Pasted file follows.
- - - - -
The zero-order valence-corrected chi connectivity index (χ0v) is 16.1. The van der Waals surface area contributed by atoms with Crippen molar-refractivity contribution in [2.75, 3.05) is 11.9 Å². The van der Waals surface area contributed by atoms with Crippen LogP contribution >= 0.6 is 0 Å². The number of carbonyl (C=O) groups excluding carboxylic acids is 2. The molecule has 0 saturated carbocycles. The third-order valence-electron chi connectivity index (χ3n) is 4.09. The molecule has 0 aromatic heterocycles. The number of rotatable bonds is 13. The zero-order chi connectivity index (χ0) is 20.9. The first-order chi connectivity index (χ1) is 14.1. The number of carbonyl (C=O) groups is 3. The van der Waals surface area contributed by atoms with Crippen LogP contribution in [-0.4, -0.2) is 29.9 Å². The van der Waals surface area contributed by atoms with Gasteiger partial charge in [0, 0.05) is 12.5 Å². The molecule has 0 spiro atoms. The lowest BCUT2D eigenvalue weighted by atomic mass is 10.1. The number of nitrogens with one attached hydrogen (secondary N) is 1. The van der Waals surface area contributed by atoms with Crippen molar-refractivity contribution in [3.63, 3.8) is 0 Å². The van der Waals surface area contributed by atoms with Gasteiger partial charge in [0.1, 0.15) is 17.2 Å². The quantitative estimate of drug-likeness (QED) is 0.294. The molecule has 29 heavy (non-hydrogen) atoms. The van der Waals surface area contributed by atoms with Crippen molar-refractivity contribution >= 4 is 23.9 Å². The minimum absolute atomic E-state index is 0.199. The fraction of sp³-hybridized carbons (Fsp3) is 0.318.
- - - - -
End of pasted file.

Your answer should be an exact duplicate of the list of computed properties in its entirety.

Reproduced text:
The zero-order valence-corrected chi connectivity index (χ0v) is 16.1. The van der Waals surface area contributed by atoms with Crippen molar-refractivity contribution in [2.75, 3.05) is 11.9 Å². The van der Waals surface area contributed by atoms with Crippen LogP contribution >= 0.6 is 0 Å². The number of carbonyl (C=O) groups excluding carboxylic acids is 2. The molecule has 0 saturated carbocycles. The third-order valence-electron chi connectivity index (χ3n) is 4.09. The molecule has 0 aromatic heterocycles. The number of rotatable bonds is 13. The zero-order chi connectivity index (χ0) is 20.9. The first-order chi connectivity index (χ1) is 14.1. The number of carbonyl (C=O) groups is 3. The van der Waals surface area contributed by atoms with Crippen LogP contribution in [-0.4, -0.2) is 29.9 Å². The van der Waals surface area contributed by atoms with Gasteiger partial charge in [0, 0.05) is 12.5 Å². The molecule has 0 spiro atoms. The lowest BCUT2D eigenvalue weighted by atomic mass is 10.1. The number of nitrogens with one attached hydrogen (secondary N) is 1. The van der Waals surface area contributed by atoms with Crippen molar-refractivity contribution in [3.63, 3.8) is 0 Å². The van der Waals surface area contributed by atoms with Gasteiger partial charge in [0.1, 0.15) is 17.2 Å². The quantitative estimate of drug-likeness (QED) is 0.294. The molecule has 29 heavy (non-hydrogen) atoms. The van der Waals surface area contributed by atoms with Crippen molar-refractivity contribution >= 4 is 23.9 Å². The minimum absolute atomic E-state index is 0.199. The fraction of sp³-hybridized carbons (Fsp3) is 0.318.